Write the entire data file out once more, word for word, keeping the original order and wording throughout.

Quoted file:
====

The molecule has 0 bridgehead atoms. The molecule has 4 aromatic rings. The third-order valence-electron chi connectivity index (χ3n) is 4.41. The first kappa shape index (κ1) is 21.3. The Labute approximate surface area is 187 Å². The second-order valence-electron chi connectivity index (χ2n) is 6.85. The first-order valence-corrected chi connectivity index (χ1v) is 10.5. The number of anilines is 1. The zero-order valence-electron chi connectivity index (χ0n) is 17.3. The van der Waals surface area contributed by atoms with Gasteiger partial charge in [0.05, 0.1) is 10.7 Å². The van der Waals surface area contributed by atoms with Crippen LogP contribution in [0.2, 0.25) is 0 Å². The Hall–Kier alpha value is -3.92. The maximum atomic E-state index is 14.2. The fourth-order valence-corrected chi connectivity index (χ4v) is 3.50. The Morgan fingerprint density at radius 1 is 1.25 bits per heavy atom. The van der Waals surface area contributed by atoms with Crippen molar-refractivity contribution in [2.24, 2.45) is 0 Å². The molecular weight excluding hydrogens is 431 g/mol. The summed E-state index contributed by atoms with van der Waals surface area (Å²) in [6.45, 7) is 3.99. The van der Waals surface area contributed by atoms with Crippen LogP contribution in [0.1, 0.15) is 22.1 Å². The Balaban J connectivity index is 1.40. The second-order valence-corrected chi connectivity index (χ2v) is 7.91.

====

The molecule has 0 bridgehead atoms. The molecule has 4 aromatic rings. The third-order valence-electron chi connectivity index (χ3n) is 4.41. The first kappa shape index (κ1) is 21.3. The Labute approximate surface area is 187 Å². The second-order valence-electron chi connectivity index (χ2n) is 6.85. The first-order valence-corrected chi connectivity index (χ1v) is 10.5. The number of anilines is 1. The zero-order valence-electron chi connectivity index (χ0n) is 17.3. The van der Waals surface area contributed by atoms with Gasteiger partial charge in [0.05, 0.1) is 10.7 Å². The van der Waals surface area contributed by atoms with Crippen LogP contribution in [0.2, 0.25) is 0 Å². The Hall–Kier alpha value is -3.92. The maximum atomic E-state index is 14.2. The fourth-order valence-corrected chi connectivity index (χ4v) is 3.50. The Morgan fingerprint density at radius 1 is 1.25 bits per heavy atom. The van der Waals surface area contributed by atoms with Crippen molar-refractivity contribution in [2.24, 2.45) is 0 Å². The molecular weight excluding hydrogens is 431 g/mol. The summed E-state index contributed by atoms with van der Waals surface area (Å²) in [6.45, 7) is 3.99. The van der Waals surface area contributed by atoms with Crippen LogP contribution in [0.1, 0.15) is 22.1 Å². The Balaban J connectivity index is 1.40. The second-order valence-corrected chi connectivity index (χ2v) is 7.91.